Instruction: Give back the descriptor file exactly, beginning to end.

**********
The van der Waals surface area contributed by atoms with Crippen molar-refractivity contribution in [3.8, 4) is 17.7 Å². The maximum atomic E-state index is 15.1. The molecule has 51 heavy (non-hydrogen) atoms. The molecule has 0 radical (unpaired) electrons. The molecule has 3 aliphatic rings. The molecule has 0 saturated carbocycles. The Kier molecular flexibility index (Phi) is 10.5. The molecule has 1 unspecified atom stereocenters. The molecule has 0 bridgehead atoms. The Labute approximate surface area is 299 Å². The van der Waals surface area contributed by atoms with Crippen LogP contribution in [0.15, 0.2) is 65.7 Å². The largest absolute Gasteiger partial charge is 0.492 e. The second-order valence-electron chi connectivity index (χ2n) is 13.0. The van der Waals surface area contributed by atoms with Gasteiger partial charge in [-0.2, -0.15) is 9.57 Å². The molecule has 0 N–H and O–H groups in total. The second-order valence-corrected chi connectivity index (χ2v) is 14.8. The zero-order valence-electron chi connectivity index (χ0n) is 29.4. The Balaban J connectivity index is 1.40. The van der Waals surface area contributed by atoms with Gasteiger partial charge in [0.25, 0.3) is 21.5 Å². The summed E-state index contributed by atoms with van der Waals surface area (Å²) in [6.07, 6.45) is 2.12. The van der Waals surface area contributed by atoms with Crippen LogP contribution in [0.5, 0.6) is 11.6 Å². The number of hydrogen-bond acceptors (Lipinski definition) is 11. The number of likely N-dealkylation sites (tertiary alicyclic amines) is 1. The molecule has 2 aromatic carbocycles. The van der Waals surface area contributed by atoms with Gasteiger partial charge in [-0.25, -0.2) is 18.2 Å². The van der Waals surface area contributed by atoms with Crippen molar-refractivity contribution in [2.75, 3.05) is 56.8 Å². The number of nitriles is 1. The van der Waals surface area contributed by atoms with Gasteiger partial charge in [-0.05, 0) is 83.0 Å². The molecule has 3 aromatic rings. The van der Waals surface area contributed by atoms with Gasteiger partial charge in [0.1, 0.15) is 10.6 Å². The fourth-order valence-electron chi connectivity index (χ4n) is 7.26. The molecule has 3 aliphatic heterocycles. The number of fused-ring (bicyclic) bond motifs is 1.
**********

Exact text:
The van der Waals surface area contributed by atoms with Crippen molar-refractivity contribution in [3.8, 4) is 17.7 Å². The maximum atomic E-state index is 15.1. The molecule has 51 heavy (non-hydrogen) atoms. The molecule has 0 radical (unpaired) electrons. The molecule has 3 aliphatic rings. The molecule has 0 saturated carbocycles. The Kier molecular flexibility index (Phi) is 10.5. The molecule has 1 unspecified atom stereocenters. The molecule has 0 bridgehead atoms. The Labute approximate surface area is 299 Å². The van der Waals surface area contributed by atoms with Crippen LogP contribution in [0.15, 0.2) is 65.7 Å². The largest absolute Gasteiger partial charge is 0.492 e. The second-order valence-electron chi connectivity index (χ2n) is 13.0. The van der Waals surface area contributed by atoms with Gasteiger partial charge in [-0.2, -0.15) is 9.57 Å². The molecule has 0 N–H and O–H groups in total. The second-order valence-corrected chi connectivity index (χ2v) is 14.8. The zero-order valence-electron chi connectivity index (χ0n) is 29.4. The Balaban J connectivity index is 1.40. The van der Waals surface area contributed by atoms with Gasteiger partial charge in [0.25, 0.3) is 21.5 Å². The summed E-state index contributed by atoms with van der Waals surface area (Å²) in [6.07, 6.45) is 2.12. The van der Waals surface area contributed by atoms with Crippen LogP contribution in [0.5, 0.6) is 11.6 Å². The number of hydrogen-bond acceptors (Lipinski definition) is 11. The number of likely N-dealkylation sites (tertiary alicyclic amines) is 1. The molecule has 2 aromatic carbocycles. The van der Waals surface area contributed by atoms with Gasteiger partial charge in [-0.25, -0.2) is 18.2 Å². The van der Waals surface area contributed by atoms with Crippen molar-refractivity contribution in [2.75, 3.05) is 56.8 Å². The number of nitriles is 1. The van der Waals surface area contributed by atoms with Gasteiger partial charge in [-0.05, 0) is 83.0 Å². The molecule has 3 aromatic rings. The van der Waals surface area contributed by atoms with Gasteiger partial charge in [0.1, 0.15) is 10.6 Å². The fourth-order valence-electron chi connectivity index (χ4n) is 7.26. The molecule has 3 aliphatic heterocycles. The number of fused-ring (bicyclic) bond motifs is 1.